Sensation Comics #5 (Comics Review)

The new Wonder Woman ongoing, Sensation Comics, has been chugging along as one of DC’s best offerings in the New 52 since the title’s re-introduction to the comics world almost a month ago. The previous issues have dealt with different aspects of what makes Wonder Woman who she is, but there have also been some common strands that tie them together much more cohesively than would have been otherwise possible. As an anthology series released in digital first and then in print, Sensation Comics has quickly become one of my favourite reads any given week..

This week’s offering, Sensation Comics #5 begins a 2-part arc written by Ivan Cohen in which he explores the concept of Wonder Woman’s spirituality and what kind of an effect that can have on the public at large, and whether she is here to proselytize her beliefs or not. Much of this issue deals with the setup for the next week’s offering, much as Gail Simone’s first issue did, but there is also a lot to like here, and the artwork by Marcus To and Andrew Dalhouse is as great as it has been on the previous issues with the other artists who have worked on the series so far.

In this new issue, we start off with a long and involved sequence in which Wonder Woman gives a televised interview about her recent adventure on Capitol Hill in which the sorceress Circe turned the members of the U.S. Congress into pigs. It was a rather hilarious issue, I’ll admit, and a fun little adventure too. To see Jason Bischoff’s story transition so smoothly into Ivan Cohen’s own 2-part arc was similarly fun. The televised interview portrayed Diana in a great light, especially when she was accused of promoting her religious beliefs, to which she gave some great counters. Go Diana!!!

Ivan Cohen’s take on Wonder Woman matches up with what the Gail Simone and the others have shown to us and the great thing is that he also mixes up grand theatrics and action really well with something much more subtle. This issue isn’t just about a discussion of Wonder Woman’s beliefs, her Greek religious upbringing, but also about what that means to her. This is the important and vital theme of this new arc, “Taketh Away“.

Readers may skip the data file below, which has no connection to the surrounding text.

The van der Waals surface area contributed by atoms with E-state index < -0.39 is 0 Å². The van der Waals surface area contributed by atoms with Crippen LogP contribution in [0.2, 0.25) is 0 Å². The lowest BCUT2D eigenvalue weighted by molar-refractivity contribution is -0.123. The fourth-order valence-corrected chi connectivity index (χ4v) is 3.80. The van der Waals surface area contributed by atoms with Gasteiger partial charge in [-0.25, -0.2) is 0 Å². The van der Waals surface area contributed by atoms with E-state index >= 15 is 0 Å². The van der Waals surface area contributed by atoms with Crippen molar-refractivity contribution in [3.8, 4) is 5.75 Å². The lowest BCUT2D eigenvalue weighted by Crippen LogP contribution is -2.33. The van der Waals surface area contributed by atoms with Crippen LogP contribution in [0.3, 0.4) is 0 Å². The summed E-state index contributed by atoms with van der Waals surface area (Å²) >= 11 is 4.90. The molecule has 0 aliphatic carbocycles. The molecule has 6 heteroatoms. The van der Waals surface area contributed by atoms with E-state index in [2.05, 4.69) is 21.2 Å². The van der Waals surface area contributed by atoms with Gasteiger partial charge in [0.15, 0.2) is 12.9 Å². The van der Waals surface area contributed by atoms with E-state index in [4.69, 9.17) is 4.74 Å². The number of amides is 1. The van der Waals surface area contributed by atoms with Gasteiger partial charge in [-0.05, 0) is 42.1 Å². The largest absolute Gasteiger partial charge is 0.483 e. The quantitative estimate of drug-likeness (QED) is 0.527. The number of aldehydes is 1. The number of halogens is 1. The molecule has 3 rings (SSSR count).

It all gains more importance when you consider that Wonder Woman tells the audience that she isn’t there to spread her beliefs and that it is okay if her gods aren’t worshipped by her audience. It raises an interesting question: how would the Greek gods and demi-gods react to that, especially those like Aphrodite, Athena, Hercules and Hermes who have contributed so much to who she is?

That’s what Ivan Cohen’s script here explores. This is only half the story, but you still get pulled into it and with all the questions that are raised, you try to come up with the answers. What is sure however is that something is indeed going to happen, and that is shown in the final pages of the comic, and with the cliffhanger. Wonder Woman is about to go through a really, really rough time.

The particular… villain introduced in the story was also an element that I liked. It hints at some deception and entrapment, which I’m hoping will be explained further in some way. Judging a 2-parter isn’t an easy job when you have only half the story, so in a way I am waiting for the other shoe to drop here. The interplay with how well Wonder Woman is portrayed in the previous issues, and with Ivan’s own take, this is a great issue to be sure.

Marcus To is the penciller here with Andrew Dalhouse on the colours and Deron Bennett on the letters and as with the previous issue, Gene Ha is the cover artist here as well. To’s pencils are great in this issue, especially in the first half with Wonder Woman’s body language and her expressions. He shows Wonder Woman to be a restrained warrior, someone who can clamp down on her emotions well, and that’s a subtle touch that I appreciated. The other stories have been about Wonder Womans physicality from the get go and that’s not how this issue goes, so this was welcome indeed. The second half deals more with physical action, and is a bit mundane, but great nonetheless. The final page has some interesting things going on, especially in light of the story by Cohen and I’m not sure if it works a well as it is meant to, but I’m open to further exploration of that.

Great issue, looking forward to the next.

Rating: 9/10

More Sensation Comics: #1, #2, #3, #4.


Posted on September 13, 2014, in Comics Reviews, Review Central and tagged , , , , , , , , , , , , , , , , , , , , , , , , , , , , , , , , . Bookmark the permalink. 6 Comments.

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